Simple Machines Offer Language Learning Opportunities

This week I am blogging to tell you about a tech resource that is really simple to use - Chicago’s Museum of Science and Industry’s Simple Machines Game. This site is a perfect example of how resources that were not designed for SLPs actually provide wonderful language-learning opportunities. It is also one of the best-designed- and totally one of the cutest- sites I have seen of late. Additionally, it presents the perfect blend of narrative and expository structures as a context for intervention, and concerns a key and oft-tested (on state assessments) curriculum topic- simple machines such as lever, wheel-and-axle, etc.

So let's start with the narrative piece. The "plot" of the game involves some adorable aliens (I think?) whose need to assemble a robot at the museum is complicated by some missing pieces (the Kick Off!).



Blue boss sends Twich off to find the missing items, and our fun with simple machines begins! Along the way, Twitch deals with out-of-reach parts by using various simple machines (kids will need to make choices in order to work them) to do his job with a minimal amount of force. Choose incorrectly and he will run out of energy or miss his mark!



The machines are ultimately pretty "simple" to construct (with your help), so don't worry-- this is not an impossible game that will take hours. The plot actually comprises a complete episode that you can map with students during or after the activity (note that the tasks can be accomplished in any sequence). See below for a sample SGM map!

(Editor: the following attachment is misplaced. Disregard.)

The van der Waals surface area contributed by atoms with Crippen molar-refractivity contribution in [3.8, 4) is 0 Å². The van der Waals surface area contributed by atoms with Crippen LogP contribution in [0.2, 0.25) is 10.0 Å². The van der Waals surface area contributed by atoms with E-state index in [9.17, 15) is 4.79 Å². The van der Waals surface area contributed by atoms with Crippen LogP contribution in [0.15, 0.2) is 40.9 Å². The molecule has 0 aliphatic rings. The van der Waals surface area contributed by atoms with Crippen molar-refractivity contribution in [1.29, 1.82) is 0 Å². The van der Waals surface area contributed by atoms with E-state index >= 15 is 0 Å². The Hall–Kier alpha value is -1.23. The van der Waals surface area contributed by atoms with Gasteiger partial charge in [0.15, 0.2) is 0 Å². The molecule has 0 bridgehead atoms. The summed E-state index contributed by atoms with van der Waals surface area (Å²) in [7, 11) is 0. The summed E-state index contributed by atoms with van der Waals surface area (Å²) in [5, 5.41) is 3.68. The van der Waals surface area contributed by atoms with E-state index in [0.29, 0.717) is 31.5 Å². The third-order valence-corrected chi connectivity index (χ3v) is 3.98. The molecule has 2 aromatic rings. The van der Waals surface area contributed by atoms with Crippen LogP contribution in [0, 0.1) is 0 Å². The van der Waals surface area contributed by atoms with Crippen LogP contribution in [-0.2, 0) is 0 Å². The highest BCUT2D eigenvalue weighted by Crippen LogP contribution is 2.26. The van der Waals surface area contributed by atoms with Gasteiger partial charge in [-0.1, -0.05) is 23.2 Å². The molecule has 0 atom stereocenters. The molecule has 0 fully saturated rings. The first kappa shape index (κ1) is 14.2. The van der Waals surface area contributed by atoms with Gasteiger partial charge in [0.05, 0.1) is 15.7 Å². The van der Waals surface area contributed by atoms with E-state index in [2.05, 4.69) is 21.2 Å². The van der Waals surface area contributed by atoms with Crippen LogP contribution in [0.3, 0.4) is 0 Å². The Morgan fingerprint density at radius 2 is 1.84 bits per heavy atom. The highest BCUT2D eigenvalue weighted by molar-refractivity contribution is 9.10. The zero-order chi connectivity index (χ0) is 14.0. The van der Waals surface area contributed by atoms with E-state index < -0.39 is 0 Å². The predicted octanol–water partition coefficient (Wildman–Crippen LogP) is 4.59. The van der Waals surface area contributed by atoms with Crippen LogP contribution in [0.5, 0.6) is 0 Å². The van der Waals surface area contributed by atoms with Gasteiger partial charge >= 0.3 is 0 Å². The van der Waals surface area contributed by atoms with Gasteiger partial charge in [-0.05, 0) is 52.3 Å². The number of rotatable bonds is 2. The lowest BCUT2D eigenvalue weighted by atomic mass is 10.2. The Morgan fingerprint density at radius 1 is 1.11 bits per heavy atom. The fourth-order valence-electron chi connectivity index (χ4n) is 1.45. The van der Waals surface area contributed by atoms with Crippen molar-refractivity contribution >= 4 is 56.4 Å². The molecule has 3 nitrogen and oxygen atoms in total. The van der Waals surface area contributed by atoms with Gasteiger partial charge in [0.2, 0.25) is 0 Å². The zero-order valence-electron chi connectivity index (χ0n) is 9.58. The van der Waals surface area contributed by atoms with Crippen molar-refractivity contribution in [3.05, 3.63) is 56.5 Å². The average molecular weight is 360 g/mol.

Link to handout on issuu: http://issuu.com/speechtechie/docs/simplemachines?viewMode=presentation

As this site is primarily designed to inform kids, it would also be a good opportunity to use Thememaker™ information maps, particularly the “List map.” Lists abound on this site, such as examples of simple machines given after each level is complete:
  • inclined plane-staircase
  • lever-shovel
  • wheel and axle-steering wheel
  • pulley-elevator
 Other List topics include missing robot parts, items lying about the museum (great word retrieval activity, too) or items used to create simple machines. The site would also lend itself to exploring Cause-Effect and Descriptive structures as well.

Hope you enjoy using this site! For more ideas on how to integrate technology in your speech and language interventions, please check out my blog, SpeechTechie. 
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Sean Sweeney
Sean Sweeney

Author

Sean Sweeney, MS, MEd, CCC-SLP, is a speech-language pathologist and technology specialist working in private practice at the Ely Center in Newton, MA, and consults to local and national organizations on technology integration in speech and language interventions. His blog, SpeechTechie (www.speechtechie.com), looks at technology “through a language lens.” Contact him at sean@speechtechie.com.



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